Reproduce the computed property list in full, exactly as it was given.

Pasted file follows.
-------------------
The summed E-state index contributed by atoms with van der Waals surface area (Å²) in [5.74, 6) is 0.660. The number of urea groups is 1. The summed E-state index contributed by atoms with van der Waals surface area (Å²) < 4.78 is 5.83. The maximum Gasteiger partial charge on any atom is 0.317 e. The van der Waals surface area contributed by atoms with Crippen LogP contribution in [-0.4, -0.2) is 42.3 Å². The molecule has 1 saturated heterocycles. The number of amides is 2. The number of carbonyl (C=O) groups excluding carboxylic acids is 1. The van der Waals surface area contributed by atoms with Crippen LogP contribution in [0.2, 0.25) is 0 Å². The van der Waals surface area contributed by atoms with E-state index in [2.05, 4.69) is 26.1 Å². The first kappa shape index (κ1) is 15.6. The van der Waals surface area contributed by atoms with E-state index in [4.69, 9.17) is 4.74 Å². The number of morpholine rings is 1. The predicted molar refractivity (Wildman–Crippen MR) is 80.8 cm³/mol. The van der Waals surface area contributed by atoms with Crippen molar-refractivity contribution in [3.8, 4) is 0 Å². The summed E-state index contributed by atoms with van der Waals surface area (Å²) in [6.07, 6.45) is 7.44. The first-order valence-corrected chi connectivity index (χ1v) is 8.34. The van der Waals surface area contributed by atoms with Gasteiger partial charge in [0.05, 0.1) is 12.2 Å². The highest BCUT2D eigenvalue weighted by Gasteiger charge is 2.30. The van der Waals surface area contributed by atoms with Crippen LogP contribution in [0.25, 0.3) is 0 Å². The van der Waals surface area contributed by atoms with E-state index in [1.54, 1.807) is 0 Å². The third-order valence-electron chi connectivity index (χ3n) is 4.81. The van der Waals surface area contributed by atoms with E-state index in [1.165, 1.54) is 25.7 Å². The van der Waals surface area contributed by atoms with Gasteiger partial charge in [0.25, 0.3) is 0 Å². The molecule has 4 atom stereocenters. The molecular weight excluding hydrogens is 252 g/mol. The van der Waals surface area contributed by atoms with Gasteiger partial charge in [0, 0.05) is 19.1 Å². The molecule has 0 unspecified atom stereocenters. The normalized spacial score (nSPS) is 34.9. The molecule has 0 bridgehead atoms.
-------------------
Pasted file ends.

The summed E-state index contributed by atoms with van der Waals surface area (Å²) in [5.74, 6) is 0.660. The number of urea groups is 1. The summed E-state index contributed by atoms with van der Waals surface area (Å²) < 4.78 is 5.83. The maximum Gasteiger partial charge on any atom is 0.317 e. The van der Waals surface area contributed by atoms with Crippen LogP contribution in [-0.4, -0.2) is 42.3 Å². The molecule has 1 saturated heterocycles. The number of amides is 2. The number of carbonyl (C=O) groups excluding carboxylic acids is 1. The van der Waals surface area contributed by atoms with Crippen LogP contribution in [0.2, 0.25) is 0 Å². The van der Waals surface area contributed by atoms with E-state index in [2.05, 4.69) is 26.1 Å². The first kappa shape index (κ1) is 15.6. The van der Waals surface area contributed by atoms with E-state index in [4.69, 9.17) is 4.74 Å². The number of morpholine rings is 1. The predicted molar refractivity (Wildman–Crippen MR) is 80.8 cm³/mol. The van der Waals surface area contributed by atoms with Crippen molar-refractivity contribution in [3.8, 4) is 0 Å². The summed E-state index contributed by atoms with van der Waals surface area (Å²) in [6.07, 6.45) is 7.44. The first-order valence-corrected chi connectivity index (χ1v) is 8.34. The van der Waals surface area contributed by atoms with Gasteiger partial charge in [0.05, 0.1) is 12.2 Å². The highest BCUT2D eigenvalue weighted by Gasteiger charge is 2.30. The van der Waals surface area contributed by atoms with Crippen LogP contribution in [0.25, 0.3) is 0 Å². The van der Waals surface area contributed by atoms with E-state index in [1.54, 1.807) is 0 Å². The third-order valence-electron chi connectivity index (χ3n) is 4.81. The van der Waals surface area contributed by atoms with E-state index in [1.165, 1.54) is 25.7 Å². The van der Waals surface area contributed by atoms with Gasteiger partial charge in [0.25, 0.3) is 0 Å². The molecule has 4 atom stereocenters. The molecular weight excluding hydrogens is 252 g/mol. The van der Waals surface area contributed by atoms with Gasteiger partial charge in [0, 0.05) is 19.1 Å². The molecule has 0 unspecified atom stereocenters. The normalized spacial score (nSPS) is 34.9. The molecule has 0 bridgehead atoms.